Network Ecologies


We are witnessing a structural transformation of the technical object. It is now dispersed into multilayered network infrastructures, its constituent elements endowed with forms of agency not yet easily comprehended, its constitution governed by a multitude of protocols and standards. This essay explores the extent to which the book can serve as paradigmatic example of this transformation. Today, the book operates as a node in logistical networks, as a source of big data strategies in new economies of capture, as a sensation surface involved in formatting attention, as a key relay in semiotic capitalism, and as educational resource whose status as core element in open learning systems has been both enhanced and challenged by dynamic publishing. As technologies such as print-on-demand, object-oriented databases, and virtualized computing have matured to the point that a poly-medial architecture is sustainable despite inevitable hard and software anachronization, it is this architecture that is key to our vision of the book.

Comprehending the book as a distributed dynamic rather than a stable object challenges numerous methodological and technological assumptions that have guided and governed book production in the past. The design-based process of exploration we outline here is organized as an iterative process that oscillates between analytical engagements and the development of software tools. Given our interest in relating the structural transformation of the book to processes of institutional transformation and the logistical organization of new knowledge ecologies, the essay is both conceptual and practice-based to explore the various registers of the becoming-immanent of the book in our modes of communicative relation (Rossiter & Zehle 2015c).

Part of what makes a publishing platform like Scalar attractive to us is that it can accommodate the polyvocal actuality of our research. Despite frequent invocations of the pleasures and potentialities of transdisplinary arts-and-technology research, the organization of such research processes involve a fair amount of translation: of conceptual idioms, of methodologies, of assumptions. While the project has not yet been completed, it has already become clear that a large number of incommensurabilities—things that do not translate—will remain and will have to be accommodated rather than disappear in and through translation. One could even say that it is this remainder that drives the project, a kernel around which we wish to organize our research beyond the faith in all-encompassing humanities frameworks and the solutionism of a technical development process. The focus on a technical development process in the second half of this essay intrigues us not because practice is the telos of theory (it is not). But in the world of network media, standards are sometimes set by intervention on the level of multilateral governance, formal and de jure. More often, however, standards are set through the introduction and widespread adoption of a best practice strategy, de facto. Not discounting related efforts to operate on the level of multistakeholder governance, it is on this level we wish to intervene through our research. However, the design of our research process includes the creation of an international stakeholder network, many of whose members are already involved in such negotiations.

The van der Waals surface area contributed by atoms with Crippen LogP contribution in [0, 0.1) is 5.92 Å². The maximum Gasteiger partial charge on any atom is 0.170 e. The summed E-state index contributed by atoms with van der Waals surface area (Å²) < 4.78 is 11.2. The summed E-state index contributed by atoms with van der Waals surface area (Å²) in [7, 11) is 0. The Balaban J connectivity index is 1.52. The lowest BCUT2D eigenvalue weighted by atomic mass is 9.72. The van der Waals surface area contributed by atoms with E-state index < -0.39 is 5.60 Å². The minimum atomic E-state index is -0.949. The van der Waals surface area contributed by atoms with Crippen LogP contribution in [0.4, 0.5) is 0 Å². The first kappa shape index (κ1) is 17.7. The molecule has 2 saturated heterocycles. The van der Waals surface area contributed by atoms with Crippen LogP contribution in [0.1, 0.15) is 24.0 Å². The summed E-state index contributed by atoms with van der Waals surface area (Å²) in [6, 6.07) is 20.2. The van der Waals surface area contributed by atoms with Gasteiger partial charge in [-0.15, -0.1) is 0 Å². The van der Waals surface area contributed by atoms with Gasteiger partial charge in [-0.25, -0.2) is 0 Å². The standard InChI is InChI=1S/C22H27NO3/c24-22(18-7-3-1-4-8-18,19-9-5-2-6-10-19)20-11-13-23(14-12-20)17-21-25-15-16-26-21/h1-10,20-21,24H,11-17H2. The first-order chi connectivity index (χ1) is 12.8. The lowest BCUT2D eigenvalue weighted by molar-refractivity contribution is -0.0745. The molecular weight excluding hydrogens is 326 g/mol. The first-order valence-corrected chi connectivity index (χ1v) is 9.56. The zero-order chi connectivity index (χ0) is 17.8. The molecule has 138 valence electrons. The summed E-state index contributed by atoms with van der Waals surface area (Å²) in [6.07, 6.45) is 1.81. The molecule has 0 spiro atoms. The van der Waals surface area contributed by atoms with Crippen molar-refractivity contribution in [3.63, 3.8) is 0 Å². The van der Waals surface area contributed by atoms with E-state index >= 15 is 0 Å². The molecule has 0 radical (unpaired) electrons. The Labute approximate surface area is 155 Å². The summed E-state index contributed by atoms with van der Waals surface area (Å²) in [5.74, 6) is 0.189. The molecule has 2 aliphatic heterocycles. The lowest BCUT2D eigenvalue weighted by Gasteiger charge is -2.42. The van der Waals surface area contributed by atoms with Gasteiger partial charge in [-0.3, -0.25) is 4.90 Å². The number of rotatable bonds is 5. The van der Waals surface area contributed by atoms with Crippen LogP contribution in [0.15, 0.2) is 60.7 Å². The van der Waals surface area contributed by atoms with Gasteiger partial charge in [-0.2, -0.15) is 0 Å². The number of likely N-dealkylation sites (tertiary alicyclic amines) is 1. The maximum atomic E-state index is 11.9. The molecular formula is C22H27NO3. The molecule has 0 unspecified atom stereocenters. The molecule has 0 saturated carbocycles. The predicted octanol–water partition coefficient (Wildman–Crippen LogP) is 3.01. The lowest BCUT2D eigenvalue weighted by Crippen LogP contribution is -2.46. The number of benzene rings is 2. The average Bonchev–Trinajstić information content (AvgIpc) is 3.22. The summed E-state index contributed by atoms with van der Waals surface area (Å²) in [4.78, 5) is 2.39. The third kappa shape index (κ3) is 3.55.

The modular approach to the writing of this essay reflects the distinctiveness and diversity of disciplinary positions involved. And finally, it reflects our own uncertainty regarding the digital humanities. It is not at all obvious to us that humanities research will or even should be our primary mode of engagement with the future of the book. Maybe the informatization of publishing demands entirely different forms of engagement, driven by new literacies and organized through new research constellations.

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